Institutional and Governance Review

54 items available

Permanent URI for this collection

Items in this collection

Now showing 1 - 10 of 11
  • Publication
    Mauritania : Anti-Corruption Study
    (Washington, DC, 2008-09) World Bank
    This report provides analytic support to the National Anti-corruption Strategy (NACS) formulation, offers lessons from international experience on governance and anti-corruption (GAC) policy, and generally supports the Government and its development partners to better understand the phenomenon of corruption in Mauritania. The report is structured as follows: Chapter 2 focuses on the definition and measurement of corruption and the Mauritanian political economy. Chapter 3 focuses on corruption in public procurement. Chapter 4 concentrates on corruption in the courts of law. Chapter 5 deals with the extractive industries. Chapter 6 focuses on corruption from the perspective of the private sector, based on the results of the recent Investment Climate Assessment (ICA). On the basis of the analysis conducted in this report, the single most important message concerns the need for maintaining momentum and pressing ahead with the finalization of ongoing anti-corruption strategic thinking and legislation, and the implementation of already approved GAC laws and measures. Looking forward, the emphasis should shift from passing laws and rules to concrete implementation of procedures on a broader agenda of greater political accountability. Priority areas include: (1) independence of the media, (2) monitoring procedures (such as a governance diagnostic survey) and (3) the establishment of an effective mechanism through which the voice of citizens and users of public services can be heard.
  • Publication
    Nicaragua : Institutional and Governance Review
    (Washington, DC, 2008-04) World Bank
    This document presents the main governance indicators for the country, as compiled by the World Bank Institute (WBI), and how are they used by international institutions in making decisions about assistance to Nicaragua. Although these indicators have weaknesses, they can provide a general indication of what are the priority areas for investigation. Accordingly, the present review concentrates on a few key areas where the Bank's expertise can add value and complement the efforts of other donors, including: (a) the regulatory system; (b) the system of property registries; and (c) two of the mechanisms for oversight and accountability of public sector performance (the Comptroller's Office and social accountability). The overall objective of the Institutional and Governance Review (IGR) is to examine the institutional and governance bottlenecks that stand in the way of more effective impact of key public policies, particularly poverty reduction policies. Since the report is limited in scope, the criteria to decide priority areas for review included: (a) issues that are of particular significance for better governance and institutionality; (b) issues that are particularly important in relation to poverty reduction; (c) issues where the Bank has a comparative advantage; and (d) issues where there would not be a duplication of effort with other donors or other studies undertaken by the Bank and where the IGR can add value.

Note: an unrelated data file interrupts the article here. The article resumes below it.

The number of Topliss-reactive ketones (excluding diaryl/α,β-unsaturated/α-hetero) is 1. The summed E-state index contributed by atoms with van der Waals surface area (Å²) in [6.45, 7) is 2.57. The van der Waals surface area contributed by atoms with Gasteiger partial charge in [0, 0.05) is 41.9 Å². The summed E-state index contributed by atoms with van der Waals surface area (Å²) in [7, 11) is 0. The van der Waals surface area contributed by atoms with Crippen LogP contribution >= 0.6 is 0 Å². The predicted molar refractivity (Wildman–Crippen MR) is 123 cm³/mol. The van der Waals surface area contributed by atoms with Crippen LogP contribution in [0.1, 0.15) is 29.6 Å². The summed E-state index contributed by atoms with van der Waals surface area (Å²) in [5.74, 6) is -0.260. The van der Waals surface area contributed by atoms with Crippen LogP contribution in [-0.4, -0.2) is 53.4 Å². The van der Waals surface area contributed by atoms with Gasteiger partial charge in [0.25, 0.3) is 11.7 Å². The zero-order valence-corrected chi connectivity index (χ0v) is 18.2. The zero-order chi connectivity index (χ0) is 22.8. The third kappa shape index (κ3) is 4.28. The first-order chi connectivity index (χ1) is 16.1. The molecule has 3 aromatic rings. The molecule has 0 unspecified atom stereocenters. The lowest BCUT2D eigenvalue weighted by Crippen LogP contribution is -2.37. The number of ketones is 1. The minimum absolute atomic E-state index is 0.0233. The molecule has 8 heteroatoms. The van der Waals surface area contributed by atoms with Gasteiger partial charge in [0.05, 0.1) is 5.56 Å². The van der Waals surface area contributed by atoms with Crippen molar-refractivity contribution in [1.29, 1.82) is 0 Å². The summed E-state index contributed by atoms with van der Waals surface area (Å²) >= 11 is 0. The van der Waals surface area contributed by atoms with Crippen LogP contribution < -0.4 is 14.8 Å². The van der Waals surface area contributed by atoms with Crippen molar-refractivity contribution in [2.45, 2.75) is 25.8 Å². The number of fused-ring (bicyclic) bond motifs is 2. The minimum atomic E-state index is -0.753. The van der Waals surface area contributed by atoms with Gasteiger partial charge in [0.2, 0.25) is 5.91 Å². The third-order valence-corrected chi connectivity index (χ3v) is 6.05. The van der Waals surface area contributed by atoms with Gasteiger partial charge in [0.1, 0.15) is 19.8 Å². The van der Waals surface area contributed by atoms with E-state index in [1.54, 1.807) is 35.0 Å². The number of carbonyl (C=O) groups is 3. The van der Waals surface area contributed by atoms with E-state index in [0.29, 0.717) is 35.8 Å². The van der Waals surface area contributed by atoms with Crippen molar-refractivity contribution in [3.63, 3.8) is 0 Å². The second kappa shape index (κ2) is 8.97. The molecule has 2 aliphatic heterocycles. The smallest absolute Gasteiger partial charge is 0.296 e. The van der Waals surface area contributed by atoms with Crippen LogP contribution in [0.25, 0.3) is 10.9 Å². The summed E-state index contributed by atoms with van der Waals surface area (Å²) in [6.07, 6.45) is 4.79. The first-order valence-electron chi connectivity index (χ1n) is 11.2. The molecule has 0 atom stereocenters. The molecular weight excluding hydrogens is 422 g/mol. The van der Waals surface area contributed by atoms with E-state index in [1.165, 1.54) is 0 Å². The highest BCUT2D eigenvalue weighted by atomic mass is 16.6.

• Publication
    Democratic Governance in Mexico : Beyond State Capture and Social Polarization
    (Washington, DC, 2007-03) World Bank
    Mexico is in the midst of a transition. The defeat of the Revolutionary Institutional Party (PRI) in the 2000 presidential election marked a watershed, and with the repeated defeat of the PRI in the 2006 election, the era of the single?party dominance appears to be long gone. The demise of the one?party system may have been expected to usher in a new era where benefits of the government policies and economic development are more widely shared. But, such a change has yet to take place. Why not? At the same time, there is a strong perception that the pace of much?needed economic reforms slowed down under the new political arrangement. Why? This Institutional and Governance Review (IGR) addresses these crucial questions, and in so doing tries to offer some insights into how Mexico's democratic governance may be strengthened over time. Taking into consideration the evidence collected for this work, the study argues that Mexico is well positioned to start its second transition towards effective democratic governance in the country, but to do so will require addressing certain socio-political obstacles that continue to limit the full effects of democratic accountability.